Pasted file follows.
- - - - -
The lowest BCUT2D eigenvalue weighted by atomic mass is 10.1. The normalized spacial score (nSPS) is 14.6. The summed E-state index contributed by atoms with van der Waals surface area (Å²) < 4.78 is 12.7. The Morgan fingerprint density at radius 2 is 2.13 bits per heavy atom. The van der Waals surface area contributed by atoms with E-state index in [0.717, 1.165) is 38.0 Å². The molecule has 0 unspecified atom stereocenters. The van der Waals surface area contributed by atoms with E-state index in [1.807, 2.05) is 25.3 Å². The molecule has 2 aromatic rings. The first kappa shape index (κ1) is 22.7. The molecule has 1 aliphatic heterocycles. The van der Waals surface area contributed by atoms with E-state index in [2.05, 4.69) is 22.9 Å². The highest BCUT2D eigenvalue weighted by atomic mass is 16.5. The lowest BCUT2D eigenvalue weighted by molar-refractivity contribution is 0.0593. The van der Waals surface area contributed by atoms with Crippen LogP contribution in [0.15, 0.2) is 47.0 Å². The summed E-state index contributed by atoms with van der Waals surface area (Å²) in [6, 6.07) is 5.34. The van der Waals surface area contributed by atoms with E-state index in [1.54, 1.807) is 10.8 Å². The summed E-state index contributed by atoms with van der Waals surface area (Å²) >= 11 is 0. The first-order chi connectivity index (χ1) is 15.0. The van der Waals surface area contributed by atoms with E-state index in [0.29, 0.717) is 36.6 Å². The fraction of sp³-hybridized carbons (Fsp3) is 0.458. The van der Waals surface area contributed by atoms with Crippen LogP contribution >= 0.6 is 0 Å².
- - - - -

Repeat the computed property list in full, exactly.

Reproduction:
The lowest BCUT2D eigenvalue weighted by atomic mass is 10.1. The normalized spacial score (nSPS) is 14.6. The summed E-state index contributed by atoms with van der Waals surface area (Å²) < 4.78 is 12.7. The Morgan fingerprint density at radius 2 is 2.13 bits per heavy atom. The van der Waals surface area contributed by atoms with E-state index in [0.717, 1.165) is 38.0 Å². The molecule has 0 unspecified atom stereocenters. The van der Waals surface area contributed by atoms with E-state index in [1.807, 2.05) is 25.3 Å². The molecule has 2 aromatic rings. The first kappa shape index (κ1) is 22.7. The molecule has 1 aliphatic heterocycles. The van der Waals surface area contributed by atoms with E-state index in [2.05, 4.69) is 22.9 Å². The highest BCUT2D eigenvalue weighted by atomic mass is 16.5. The lowest BCUT2D eigenvalue weighted by molar-refractivity contribution is 0.0593. The van der Waals surface area contributed by atoms with Crippen LogP contribution in [0.15, 0.2) is 47.0 Å². The summed E-state index contributed by atoms with van der Waals surface area (Å²) in [6, 6.07) is 5.34. The van der Waals surface area contributed by atoms with E-state index in [1.54, 1.807) is 10.8 Å². The summed E-state index contributed by atoms with van der Waals surface area (Å²) >= 11 is 0. The first-order chi connectivity index (χ1) is 15.0. The van der Waals surface area contributed by atoms with E-state index in [0.29, 0.717) is 36.6 Å². The fraction of sp³-hybridized carbons (Fsp3) is 0.458. The van der Waals surface area contributed by atoms with Crippen LogP contribution >= 0.6 is 0 Å².